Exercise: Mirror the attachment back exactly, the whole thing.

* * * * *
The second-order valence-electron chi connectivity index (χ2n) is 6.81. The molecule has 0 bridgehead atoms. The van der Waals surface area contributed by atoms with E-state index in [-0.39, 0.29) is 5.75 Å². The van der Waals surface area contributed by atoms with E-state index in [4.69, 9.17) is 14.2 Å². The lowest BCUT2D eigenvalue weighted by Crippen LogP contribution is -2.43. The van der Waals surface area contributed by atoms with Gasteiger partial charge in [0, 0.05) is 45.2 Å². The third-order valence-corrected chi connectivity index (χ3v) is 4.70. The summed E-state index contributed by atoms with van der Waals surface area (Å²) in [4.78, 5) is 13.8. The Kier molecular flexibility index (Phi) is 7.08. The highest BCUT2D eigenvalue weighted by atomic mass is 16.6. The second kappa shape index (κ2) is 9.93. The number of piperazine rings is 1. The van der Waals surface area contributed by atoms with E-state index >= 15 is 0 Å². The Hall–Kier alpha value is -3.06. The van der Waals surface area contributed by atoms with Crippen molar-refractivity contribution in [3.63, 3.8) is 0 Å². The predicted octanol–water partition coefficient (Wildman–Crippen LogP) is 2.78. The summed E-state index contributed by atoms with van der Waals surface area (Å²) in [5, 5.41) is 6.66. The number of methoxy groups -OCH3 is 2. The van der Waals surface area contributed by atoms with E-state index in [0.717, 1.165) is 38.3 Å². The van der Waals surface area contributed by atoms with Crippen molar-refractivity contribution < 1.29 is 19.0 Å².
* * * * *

The second-order valence-electron chi connectivity index (χ2n) is 6.81. The molecule has 0 bridgehead atoms. The van der Waals surface area contributed by atoms with E-state index in [-0.39, 0.29) is 5.75 Å². The van der Waals surface area contributed by atoms with E-state index in [4.69, 9.17) is 14.2 Å². The lowest BCUT2D eigenvalue weighted by Crippen LogP contribution is -2.43. The van der Waals surface area contributed by atoms with Gasteiger partial charge in [0, 0.05) is 45.2 Å². The third-order valence-corrected chi connectivity index (χ3v) is 4.70. The summed E-state index contributed by atoms with van der Waals surface area (Å²) in [4.78, 5) is 13.8. The Kier molecular flexibility index (Phi) is 7.08. The highest BCUT2D eigenvalue weighted by atomic mass is 16.6. The second kappa shape index (κ2) is 9.93. The number of piperazine rings is 1. The van der Waals surface area contributed by atoms with E-state index >= 15 is 0 Å². The Hall–Kier alpha value is -3.06. The van der Waals surface area contributed by atoms with Crippen molar-refractivity contribution in [3.63, 3.8) is 0 Å². The predicted octanol–water partition coefficient (Wildman–Crippen LogP) is 2.78. The summed E-state index contributed by atoms with van der Waals surface area (Å²) in [5, 5.41) is 6.66. The number of methoxy groups -OCH3 is 2. The van der Waals surface area contributed by atoms with E-state index in [0.717, 1.165) is 38.3 Å². The van der Waals surface area contributed by atoms with Crippen molar-refractivity contribution < 1.29 is 19.0 Å².